An important leadership trait is the ability to advocate for yourself and for your constituents. For community bankers, constituents are customers, work colleagues, and the industry itself.
Emerging community banking leaders, therefore, need bank advocacy experiences. That’s why ICBM offered industry up-and-comers a chance to experience advocacy by participating in an Essay Contest, which was announced at the 2018 LEAD Conference. Essays were to be 750 words or less, and were to respond to the prompt: “What Being a Community Banker Means to Me.”
Five essays were submitted. All essays were judged by the ICBM board, with the writer of the winning essay winning an all-expenses-paid trip to Washington, D.C., to participate in ICBM’s 2019 Capital Summit, scheduled for April 28-May 1.
The winning essay was submitted by Heidi Wurm, learning and development specialist working in the Maple Lake office of Star Bank.
Wurm opened her essay by painting a picture of small-town life, where “mature trees line the streets and church bells ring at noon each day.” After creating this Rockwellian setting, Wurm painted a detailed picture of community banking, writing:
“I work in a community bank that believes that in the fast-paced, technology-driven world we live in, we cannot lose the personal element people so desperately need. The community bank philosophy is that knowing your customer goes deeper than just knowing their name. Knowing your customer means when they walk into the bank, you know how the customer likes to be treated. Community bankers cater our interactions according to customer needs. We offer coffee and have a brief visit with those who hunger for a longer interaction. We have cried with customers, celebrated with customers, encouraged and educated customers. Our customers are the whole reason why community banks survive, and we don’t take that for granted!”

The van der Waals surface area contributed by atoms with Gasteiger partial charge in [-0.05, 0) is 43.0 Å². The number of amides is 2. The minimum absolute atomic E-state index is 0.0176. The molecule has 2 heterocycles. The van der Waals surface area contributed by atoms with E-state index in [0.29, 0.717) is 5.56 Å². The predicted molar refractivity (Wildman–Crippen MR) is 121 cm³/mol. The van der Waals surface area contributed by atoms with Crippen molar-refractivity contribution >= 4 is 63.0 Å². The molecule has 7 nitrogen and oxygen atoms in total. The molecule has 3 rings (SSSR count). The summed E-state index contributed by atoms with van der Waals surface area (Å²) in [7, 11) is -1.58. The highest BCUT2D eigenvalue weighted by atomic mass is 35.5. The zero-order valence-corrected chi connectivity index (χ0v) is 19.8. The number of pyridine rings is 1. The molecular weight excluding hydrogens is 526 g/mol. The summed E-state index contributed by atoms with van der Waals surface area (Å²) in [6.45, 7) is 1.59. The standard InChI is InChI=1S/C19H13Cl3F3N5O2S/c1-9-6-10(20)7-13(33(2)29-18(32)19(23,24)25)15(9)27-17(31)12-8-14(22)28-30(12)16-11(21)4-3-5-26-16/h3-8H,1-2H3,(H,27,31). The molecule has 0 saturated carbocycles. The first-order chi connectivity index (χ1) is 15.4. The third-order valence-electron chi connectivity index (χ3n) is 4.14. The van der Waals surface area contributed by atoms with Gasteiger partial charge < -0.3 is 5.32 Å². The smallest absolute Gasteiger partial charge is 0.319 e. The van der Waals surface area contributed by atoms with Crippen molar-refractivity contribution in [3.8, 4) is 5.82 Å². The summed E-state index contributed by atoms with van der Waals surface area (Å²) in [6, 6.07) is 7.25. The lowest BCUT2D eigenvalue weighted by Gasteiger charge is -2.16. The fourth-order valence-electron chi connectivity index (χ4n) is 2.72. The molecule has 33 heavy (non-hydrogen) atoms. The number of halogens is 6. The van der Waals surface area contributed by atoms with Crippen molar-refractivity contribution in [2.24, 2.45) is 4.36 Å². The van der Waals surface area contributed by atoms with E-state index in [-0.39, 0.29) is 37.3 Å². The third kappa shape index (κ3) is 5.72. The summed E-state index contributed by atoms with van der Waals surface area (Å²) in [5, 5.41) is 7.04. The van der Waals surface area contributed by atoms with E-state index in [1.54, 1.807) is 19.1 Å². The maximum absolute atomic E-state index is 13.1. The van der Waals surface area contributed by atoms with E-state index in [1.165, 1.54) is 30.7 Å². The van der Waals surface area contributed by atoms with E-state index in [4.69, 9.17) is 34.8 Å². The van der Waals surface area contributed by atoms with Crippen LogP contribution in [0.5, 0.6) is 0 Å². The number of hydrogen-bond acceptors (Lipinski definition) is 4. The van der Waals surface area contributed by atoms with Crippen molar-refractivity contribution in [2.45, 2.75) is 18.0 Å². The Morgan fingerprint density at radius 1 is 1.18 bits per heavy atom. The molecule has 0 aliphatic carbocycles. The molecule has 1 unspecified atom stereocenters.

Further down in the essay, Wurm got to the heart of the purpose of advocacy, writing: “I believe community banking is at a pivotal crossroads. … in a world that is lost in the fast lane of technological advancement, community banks still hold to standards that don’t waiver. … everyone needs a banking experience that fits them, and we can’t make customers squeeze into corporate banking boxes.”
Wurm’s essay captured the essence of what an independent bank provides the citizens of its community, and ICBM applauds her effort.
Other essayists also described community bankers in ways that resonated, describing community bankers as:
“Our LEAD attendees are involved in the day-to-day of running their bank,” said Greg McCurry, senior vice president/chief development officer at ICBM. “They are the best kind of contacts for lawmakers as they consider banking policy.”
Wurm exemplified such leadership, as demonstrated in her outstanding essay, especially: “Community banks aren’t just in the financial business; we are in the people business.” ICBM wholeheartedly concurs!